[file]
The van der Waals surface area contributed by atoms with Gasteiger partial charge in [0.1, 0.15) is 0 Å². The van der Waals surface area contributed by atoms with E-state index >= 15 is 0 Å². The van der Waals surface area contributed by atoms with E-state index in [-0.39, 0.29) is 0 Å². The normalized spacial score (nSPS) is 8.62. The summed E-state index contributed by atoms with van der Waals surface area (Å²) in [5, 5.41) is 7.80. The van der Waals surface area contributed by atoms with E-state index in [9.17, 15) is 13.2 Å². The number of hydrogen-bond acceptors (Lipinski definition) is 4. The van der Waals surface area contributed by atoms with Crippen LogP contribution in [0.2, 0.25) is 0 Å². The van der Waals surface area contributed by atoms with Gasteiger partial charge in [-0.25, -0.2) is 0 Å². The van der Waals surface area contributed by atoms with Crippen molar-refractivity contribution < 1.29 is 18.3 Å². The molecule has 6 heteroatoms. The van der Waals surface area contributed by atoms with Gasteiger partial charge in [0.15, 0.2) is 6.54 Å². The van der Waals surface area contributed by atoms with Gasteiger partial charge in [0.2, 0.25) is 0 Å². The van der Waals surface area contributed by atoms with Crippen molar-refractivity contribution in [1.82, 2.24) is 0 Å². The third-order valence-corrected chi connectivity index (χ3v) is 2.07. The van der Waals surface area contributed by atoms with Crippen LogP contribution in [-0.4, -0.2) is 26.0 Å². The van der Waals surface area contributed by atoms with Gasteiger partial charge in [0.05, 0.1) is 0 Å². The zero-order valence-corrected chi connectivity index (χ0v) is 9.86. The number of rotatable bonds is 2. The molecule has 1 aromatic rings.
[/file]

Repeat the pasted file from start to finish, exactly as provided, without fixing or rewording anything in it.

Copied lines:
The van der Waals surface area contributed by atoms with Gasteiger partial charge in [0.1, 0.15) is 0 Å². The van der Waals surface area contributed by atoms with E-state index >= 15 is 0 Å². The van der Waals surface area contributed by atoms with E-state index in [-0.39, 0.29) is 0 Å². The normalized spacial score (nSPS) is 8.62. The summed E-state index contributed by atoms with van der Waals surface area (Å²) in [5, 5.41) is 7.80. The van der Waals surface area contributed by atoms with E-state index in [9.17, 15) is 13.2 Å². The number of hydrogen-bond acceptors (Lipinski definition) is 4. The van der Waals surface area contributed by atoms with Crippen LogP contribution in [0.2, 0.25) is 0 Å². The van der Waals surface area contributed by atoms with Gasteiger partial charge in [-0.25, -0.2) is 0 Å². The van der Waals surface area contributed by atoms with Crippen molar-refractivity contribution < 1.29 is 18.3 Å². The molecule has 6 heteroatoms. The van der Waals surface area contributed by atoms with Gasteiger partial charge in [0.15, 0.2) is 6.54 Å². The van der Waals surface area contributed by atoms with Gasteiger partial charge in [0.2, 0.25) is 0 Å². The van der Waals surface area contributed by atoms with Crippen molar-refractivity contribution in [1.82, 2.24) is 0 Å². The third-order valence-corrected chi connectivity index (χ3v) is 2.07. The van der Waals surface area contributed by atoms with Crippen LogP contribution in [-0.4, -0.2) is 26.0 Å². The van der Waals surface area contributed by atoms with Gasteiger partial charge in [0.05, 0.1) is 0 Å². The zero-order valence-corrected chi connectivity index (χ0v) is 9.86. The number of rotatable bonds is 2. The molecule has 1 aromatic rings.